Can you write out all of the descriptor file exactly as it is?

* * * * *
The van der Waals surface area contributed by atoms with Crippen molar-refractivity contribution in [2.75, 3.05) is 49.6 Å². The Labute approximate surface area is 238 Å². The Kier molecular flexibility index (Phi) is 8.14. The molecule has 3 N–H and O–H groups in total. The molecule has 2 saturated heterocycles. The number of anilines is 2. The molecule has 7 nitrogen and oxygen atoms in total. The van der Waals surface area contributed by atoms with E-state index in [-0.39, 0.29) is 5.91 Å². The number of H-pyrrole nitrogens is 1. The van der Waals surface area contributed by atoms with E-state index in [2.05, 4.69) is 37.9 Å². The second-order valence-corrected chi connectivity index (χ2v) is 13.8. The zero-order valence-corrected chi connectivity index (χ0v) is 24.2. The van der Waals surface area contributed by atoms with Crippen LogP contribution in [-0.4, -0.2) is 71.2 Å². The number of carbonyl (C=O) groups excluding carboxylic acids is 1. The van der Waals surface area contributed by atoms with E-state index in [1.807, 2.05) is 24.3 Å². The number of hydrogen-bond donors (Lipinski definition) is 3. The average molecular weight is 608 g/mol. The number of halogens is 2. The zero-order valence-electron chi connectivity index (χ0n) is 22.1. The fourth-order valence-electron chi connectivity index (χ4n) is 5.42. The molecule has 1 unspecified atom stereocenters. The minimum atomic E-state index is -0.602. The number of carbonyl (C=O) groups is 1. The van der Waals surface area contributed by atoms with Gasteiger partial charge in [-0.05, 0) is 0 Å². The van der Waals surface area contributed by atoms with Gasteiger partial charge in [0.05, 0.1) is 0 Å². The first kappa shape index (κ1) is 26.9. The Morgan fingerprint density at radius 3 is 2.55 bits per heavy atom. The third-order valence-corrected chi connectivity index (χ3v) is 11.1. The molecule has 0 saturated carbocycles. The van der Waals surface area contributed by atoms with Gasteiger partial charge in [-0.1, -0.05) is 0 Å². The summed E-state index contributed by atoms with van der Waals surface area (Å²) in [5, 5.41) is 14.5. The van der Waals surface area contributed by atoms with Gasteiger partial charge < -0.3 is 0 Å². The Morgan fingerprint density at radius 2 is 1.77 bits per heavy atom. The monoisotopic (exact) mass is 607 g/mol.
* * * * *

The van der Waals surface area contributed by atoms with Crippen molar-refractivity contribution in [2.75, 3.05) is 49.6 Å². The Labute approximate surface area is 238 Å². The Kier molecular flexibility index (Phi) is 8.14. The molecule has 3 N–H and O–H groups in total. The molecule has 2 saturated heterocycles. The number of anilines is 2. The molecule has 7 nitrogen and oxygen atoms in total. The van der Waals surface area contributed by atoms with E-state index in [-0.39, 0.29) is 5.91 Å². The number of H-pyrrole nitrogens is 1. The van der Waals surface area contributed by atoms with E-state index in [2.05, 4.69) is 37.9 Å². The second-order valence-corrected chi connectivity index (χ2v) is 13.8. The zero-order valence-corrected chi connectivity index (χ0v) is 24.2. The van der Waals surface area contributed by atoms with Crippen LogP contribution in [-0.4, -0.2) is 71.2 Å². The number of carbonyl (C=O) groups excluding carboxylic acids is 1. The van der Waals surface area contributed by atoms with E-state index in [1.807, 2.05) is 24.3 Å². The number of hydrogen-bond donors (Lipinski definition) is 3. The average molecular weight is 608 g/mol. The number of halogens is 2. The zero-order valence-electron chi connectivity index (χ0n) is 22.1. The fourth-order valence-electron chi connectivity index (χ4n) is 5.42. The molecule has 1 unspecified atom stereocenters. The minimum atomic E-state index is -0.602. The number of carbonyl (C=O) groups is 1. The van der Waals surface area contributed by atoms with Gasteiger partial charge in [-0.05, 0) is 0 Å². The van der Waals surface area contributed by atoms with Gasteiger partial charge in [0.05, 0.1) is 0 Å². The first kappa shape index (κ1) is 26.9. The Morgan fingerprint density at radius 3 is 2.55 bits per heavy atom. The third-order valence-corrected chi connectivity index (χ3v) is 11.1. The molecule has 0 saturated carbocycles. The van der Waals surface area contributed by atoms with Gasteiger partial charge in [-0.1, -0.05) is 0 Å². The summed E-state index contributed by atoms with van der Waals surface area (Å²) in [5, 5.41) is 14.5. The van der Waals surface area contributed by atoms with Gasteiger partial charge < -0.3 is 0 Å². The Morgan fingerprint density at radius 2 is 1.77 bits per heavy atom. The monoisotopic (exact) mass is 607 g/mol.